This first blog post doesn’t mention the prequels very much but I’m sure you’ll appreciate the content all of the same:
One of my favorite Lucas stories occurred in this time, but I only became aware of last year. A man named Joe Johnston was a very important art director for the first three films, and who deserves an awful lot of credit for the great look those films achieved. Lucas thought he had a future in film school, though Johnston was reluctant. Lucas kept Johnston on at half salary, paid his tuition to film school in full and offered to help him pursue his own opportunities in the business. Selfless and loyal gestures like that, inspire me to do that for the workers I have in my employment today.
This next post goes into the prequels a lot more as well as the Ring Theory and the anti-Lucas faction of fandom. The author gets critical of TFA but most of it is about Lucas’s Star Wars:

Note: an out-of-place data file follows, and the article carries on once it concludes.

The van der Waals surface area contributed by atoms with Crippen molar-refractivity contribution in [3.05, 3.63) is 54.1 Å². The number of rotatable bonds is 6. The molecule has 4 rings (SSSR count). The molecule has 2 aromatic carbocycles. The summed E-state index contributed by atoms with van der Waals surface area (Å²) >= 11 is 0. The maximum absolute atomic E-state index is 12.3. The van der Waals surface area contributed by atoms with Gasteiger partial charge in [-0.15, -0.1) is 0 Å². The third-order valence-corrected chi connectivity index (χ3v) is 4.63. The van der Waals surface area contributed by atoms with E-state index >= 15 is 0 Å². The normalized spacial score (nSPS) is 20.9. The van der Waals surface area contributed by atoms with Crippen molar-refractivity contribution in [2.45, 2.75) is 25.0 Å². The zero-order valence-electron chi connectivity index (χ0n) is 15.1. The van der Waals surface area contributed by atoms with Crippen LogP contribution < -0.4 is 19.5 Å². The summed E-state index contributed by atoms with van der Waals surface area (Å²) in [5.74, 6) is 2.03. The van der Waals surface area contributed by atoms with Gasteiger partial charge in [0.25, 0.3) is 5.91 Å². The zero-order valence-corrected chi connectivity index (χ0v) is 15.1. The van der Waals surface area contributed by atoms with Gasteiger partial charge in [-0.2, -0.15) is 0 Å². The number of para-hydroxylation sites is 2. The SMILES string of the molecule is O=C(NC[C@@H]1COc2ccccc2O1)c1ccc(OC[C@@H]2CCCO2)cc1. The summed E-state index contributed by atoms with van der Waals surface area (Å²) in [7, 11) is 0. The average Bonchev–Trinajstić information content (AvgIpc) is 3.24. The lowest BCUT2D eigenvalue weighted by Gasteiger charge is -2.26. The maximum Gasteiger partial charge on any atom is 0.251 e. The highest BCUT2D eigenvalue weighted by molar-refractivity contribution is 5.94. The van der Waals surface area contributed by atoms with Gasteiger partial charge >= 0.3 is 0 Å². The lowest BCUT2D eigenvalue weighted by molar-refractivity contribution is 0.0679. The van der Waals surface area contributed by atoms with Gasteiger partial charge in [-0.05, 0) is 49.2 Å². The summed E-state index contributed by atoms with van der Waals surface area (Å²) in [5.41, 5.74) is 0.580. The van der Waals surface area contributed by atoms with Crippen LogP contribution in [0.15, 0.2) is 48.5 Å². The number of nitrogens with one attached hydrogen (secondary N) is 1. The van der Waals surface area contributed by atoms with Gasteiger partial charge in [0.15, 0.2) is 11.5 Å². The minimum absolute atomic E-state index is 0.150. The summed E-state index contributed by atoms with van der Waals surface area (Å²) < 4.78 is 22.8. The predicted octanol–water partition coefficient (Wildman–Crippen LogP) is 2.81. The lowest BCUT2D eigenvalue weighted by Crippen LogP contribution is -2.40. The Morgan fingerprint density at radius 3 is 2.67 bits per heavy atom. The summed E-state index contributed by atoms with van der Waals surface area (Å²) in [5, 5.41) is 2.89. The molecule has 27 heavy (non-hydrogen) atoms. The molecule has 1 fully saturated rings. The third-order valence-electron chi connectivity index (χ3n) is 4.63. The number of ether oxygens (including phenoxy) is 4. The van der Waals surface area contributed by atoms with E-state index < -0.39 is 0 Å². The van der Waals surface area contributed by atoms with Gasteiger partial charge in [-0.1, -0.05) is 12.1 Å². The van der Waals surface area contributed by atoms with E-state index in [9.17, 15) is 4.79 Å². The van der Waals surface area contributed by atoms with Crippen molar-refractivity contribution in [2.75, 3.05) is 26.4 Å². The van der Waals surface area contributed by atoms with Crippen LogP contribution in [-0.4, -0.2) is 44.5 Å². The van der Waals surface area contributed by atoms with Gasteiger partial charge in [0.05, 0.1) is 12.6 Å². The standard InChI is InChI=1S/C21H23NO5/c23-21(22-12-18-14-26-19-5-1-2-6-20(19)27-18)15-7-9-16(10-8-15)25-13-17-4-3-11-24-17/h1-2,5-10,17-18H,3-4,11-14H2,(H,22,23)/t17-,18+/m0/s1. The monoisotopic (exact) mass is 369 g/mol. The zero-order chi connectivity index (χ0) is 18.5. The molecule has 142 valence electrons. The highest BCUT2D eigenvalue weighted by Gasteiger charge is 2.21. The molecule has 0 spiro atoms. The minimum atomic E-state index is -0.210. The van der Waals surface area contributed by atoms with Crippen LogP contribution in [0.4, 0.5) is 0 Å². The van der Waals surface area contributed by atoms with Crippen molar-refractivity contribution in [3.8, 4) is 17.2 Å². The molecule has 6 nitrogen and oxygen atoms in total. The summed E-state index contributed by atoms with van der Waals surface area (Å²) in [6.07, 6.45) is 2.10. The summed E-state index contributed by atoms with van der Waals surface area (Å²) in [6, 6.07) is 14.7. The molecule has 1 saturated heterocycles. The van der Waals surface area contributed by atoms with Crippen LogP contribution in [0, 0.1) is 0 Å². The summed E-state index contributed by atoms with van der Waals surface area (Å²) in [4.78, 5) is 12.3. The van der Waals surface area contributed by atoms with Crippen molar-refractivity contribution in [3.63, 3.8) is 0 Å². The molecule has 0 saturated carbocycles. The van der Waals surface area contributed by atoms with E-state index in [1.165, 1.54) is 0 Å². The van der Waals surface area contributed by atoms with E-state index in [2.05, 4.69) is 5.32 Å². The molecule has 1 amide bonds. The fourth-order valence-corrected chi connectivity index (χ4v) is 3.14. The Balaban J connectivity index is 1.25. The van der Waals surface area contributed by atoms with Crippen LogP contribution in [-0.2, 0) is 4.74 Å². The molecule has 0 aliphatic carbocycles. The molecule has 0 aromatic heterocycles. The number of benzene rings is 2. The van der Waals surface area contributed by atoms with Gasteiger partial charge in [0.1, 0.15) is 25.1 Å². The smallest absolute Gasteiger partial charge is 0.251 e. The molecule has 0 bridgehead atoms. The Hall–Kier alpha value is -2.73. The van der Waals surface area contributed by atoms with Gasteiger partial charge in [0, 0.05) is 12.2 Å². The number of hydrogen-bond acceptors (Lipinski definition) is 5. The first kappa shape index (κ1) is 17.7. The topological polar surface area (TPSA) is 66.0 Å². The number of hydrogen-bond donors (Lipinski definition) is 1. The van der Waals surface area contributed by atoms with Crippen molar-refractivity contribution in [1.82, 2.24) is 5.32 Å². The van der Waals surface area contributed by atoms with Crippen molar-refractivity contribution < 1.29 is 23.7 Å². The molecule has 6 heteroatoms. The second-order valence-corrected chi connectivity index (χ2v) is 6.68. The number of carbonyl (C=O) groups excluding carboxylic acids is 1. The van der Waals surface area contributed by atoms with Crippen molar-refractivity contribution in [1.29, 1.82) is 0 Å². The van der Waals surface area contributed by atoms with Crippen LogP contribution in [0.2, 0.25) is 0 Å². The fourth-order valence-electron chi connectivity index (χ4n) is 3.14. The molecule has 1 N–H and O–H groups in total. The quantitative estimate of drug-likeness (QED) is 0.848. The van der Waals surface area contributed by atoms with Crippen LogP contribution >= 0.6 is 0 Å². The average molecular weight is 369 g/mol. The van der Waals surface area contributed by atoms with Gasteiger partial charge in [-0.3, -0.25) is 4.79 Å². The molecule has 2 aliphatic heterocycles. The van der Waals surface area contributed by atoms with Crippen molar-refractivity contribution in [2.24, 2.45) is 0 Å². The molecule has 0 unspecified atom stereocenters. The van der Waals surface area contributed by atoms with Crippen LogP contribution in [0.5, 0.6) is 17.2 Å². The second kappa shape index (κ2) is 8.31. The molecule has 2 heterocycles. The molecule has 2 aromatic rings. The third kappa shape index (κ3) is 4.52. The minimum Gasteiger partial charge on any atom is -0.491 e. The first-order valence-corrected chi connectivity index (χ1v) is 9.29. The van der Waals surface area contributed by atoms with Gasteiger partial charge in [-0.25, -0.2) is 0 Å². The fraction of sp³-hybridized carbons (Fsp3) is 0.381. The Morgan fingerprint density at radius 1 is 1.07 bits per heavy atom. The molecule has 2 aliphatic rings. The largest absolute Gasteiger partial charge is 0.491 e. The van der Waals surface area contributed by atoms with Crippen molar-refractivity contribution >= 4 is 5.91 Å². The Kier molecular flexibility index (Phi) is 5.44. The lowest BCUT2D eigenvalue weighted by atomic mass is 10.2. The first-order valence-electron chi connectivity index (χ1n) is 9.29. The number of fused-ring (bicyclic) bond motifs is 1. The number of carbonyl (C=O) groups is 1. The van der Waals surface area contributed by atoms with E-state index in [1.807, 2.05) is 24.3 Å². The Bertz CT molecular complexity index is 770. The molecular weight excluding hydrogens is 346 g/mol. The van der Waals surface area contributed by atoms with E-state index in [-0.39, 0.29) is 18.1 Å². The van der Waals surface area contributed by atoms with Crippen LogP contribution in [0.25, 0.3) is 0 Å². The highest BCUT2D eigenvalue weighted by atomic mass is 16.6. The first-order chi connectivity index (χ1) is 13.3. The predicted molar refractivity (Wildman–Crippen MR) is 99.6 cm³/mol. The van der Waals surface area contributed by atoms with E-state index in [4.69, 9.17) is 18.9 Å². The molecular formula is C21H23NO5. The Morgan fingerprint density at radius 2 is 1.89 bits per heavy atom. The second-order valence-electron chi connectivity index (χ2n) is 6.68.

And the thing is, it’s always more rewarding to try to understand the piece of art that’s in front of you, rather than only understanding your own predispositions. When the prequels were coming out, it was a fascinating puzzle to me, and I was watching very closely how the structures of the two halves would tie together. Before Episode II came out, I predicted to my friends that it would end with a shot of Anakin and Padme’s wedding. I predicted too, also in 1999, that Episode III would end with the arrival of the twins in their new homes, the last shot being Luke with Owen and Beru on Tatooine. I even predicted that the first shot of Episode II would contain a camera tilt up to a planet, rather than a tilt down. Every other episode started with a tilt down, but once Lucas had a rule like that, there was always one exception as a counterpoint. I could see the musical structure to it, and enjoy what he was doing, rather than bitching because he wasn’t doing what I wanted him to.